There's a sign at the start of Skippers Canyon warning motorists of the road ahead. It's not meant to be taken lightly, particularly if you don't have a high clearance vehicle, and are driving a rental (like the author did once). The road to the canyon is a very narrow, dusty, rocky track with steep drop offs and little to no turning bays, at least for the first 6km, meaning once you head down on it, you're committed and it is pretty hairy. But if you do undertake the journey it's really one of the best kept secrets in the area. The canyon houses the famed Shotover River and has some gold mining settlements of yesteryear to explore. The road was first built in 1863 but was considered too dangerous for cars until 1900. Today it still requires a bit of gumption to undertake the road, particularly the swing bridge that passes 100m above the river. [caption id="attachment_33201" align="aligncenter" width="585" caption="The narrow road through Skippers Canyon. Pic: Joanne Lane, www.visitedplanet.com"][/caption]
Dili to Hautobilico, East Timor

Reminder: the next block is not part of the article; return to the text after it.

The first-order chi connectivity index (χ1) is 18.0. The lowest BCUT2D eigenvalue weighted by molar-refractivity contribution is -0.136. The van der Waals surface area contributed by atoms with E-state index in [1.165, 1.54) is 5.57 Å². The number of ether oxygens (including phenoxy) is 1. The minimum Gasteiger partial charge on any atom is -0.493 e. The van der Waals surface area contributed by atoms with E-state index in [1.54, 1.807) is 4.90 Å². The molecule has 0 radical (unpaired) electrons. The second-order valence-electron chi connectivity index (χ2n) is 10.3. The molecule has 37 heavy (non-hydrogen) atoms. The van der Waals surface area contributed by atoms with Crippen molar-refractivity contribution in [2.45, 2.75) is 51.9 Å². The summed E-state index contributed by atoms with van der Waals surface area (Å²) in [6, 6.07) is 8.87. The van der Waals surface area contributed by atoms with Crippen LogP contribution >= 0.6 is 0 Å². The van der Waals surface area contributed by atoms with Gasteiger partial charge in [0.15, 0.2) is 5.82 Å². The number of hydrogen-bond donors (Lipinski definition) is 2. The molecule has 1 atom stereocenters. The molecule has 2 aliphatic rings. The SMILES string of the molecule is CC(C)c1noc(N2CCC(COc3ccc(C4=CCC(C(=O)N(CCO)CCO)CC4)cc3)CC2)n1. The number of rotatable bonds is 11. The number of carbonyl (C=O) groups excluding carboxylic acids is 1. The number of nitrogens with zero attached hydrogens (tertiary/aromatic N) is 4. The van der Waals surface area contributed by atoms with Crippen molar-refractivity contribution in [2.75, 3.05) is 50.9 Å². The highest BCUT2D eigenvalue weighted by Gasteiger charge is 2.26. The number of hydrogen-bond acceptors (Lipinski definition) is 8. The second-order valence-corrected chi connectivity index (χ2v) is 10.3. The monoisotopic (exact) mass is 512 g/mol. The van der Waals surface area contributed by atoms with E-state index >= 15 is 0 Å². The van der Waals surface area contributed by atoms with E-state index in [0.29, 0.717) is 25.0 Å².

After rain any road in East Timor can become impassable or a challenge. But even in the dry it's not plain sailing. The route from Dili to Hato Builico is only about 100 kilometres but takes eight to 10 hours in good weather. The last stretch from Maubisse (75km from Dili) can be arduous as the road is far less maintained and many people opt to break the journey there and continue the next day. This is definitely 4wd territory only but it's worth it for the alpine like climate of Hato Builico and the chance to climb East Timor's highest and beautiful peak, Mt Ramelau. The final drive Hato Builico to the start of the climb up the mountain is the final adventure of this driving trip and possibly worth an entry of its own. [caption id="attachment_33202" align="alignnone" width="585" caption="The rugged terrain around Mt Ramelau makes for some hairy driving in East Timor. Pic: Joanne Lane, www.visitedplanet.com"][/caption]   [post_title] => 5 extreme road trips in the Asia-Pacific region [post_excerpt] => IF you're seeking an adrenaline charged travel experience in the Asia-Pacific region, just tackling the roads themselves can be enough to get your blood pumping. [post_status] => publish [comment_status] => open [ping_status] => closed [post_password] => [post_name] => 5extreme-road-trips-in-the-asia-pacific-region [to_ping] => [pinged] => [post_modified] => 2014-05-10 04:10:27 [post_modified_gmt] => 2014-05-10 04:10:27 [post_content_filtered] => [post_parent] => 0 [guid] => http://www.travelwireasia.com/?p=33197 [menu_order] => 0 [post_type] => post [post_mime_type] => [comment_count] => 1 [filter] => raw )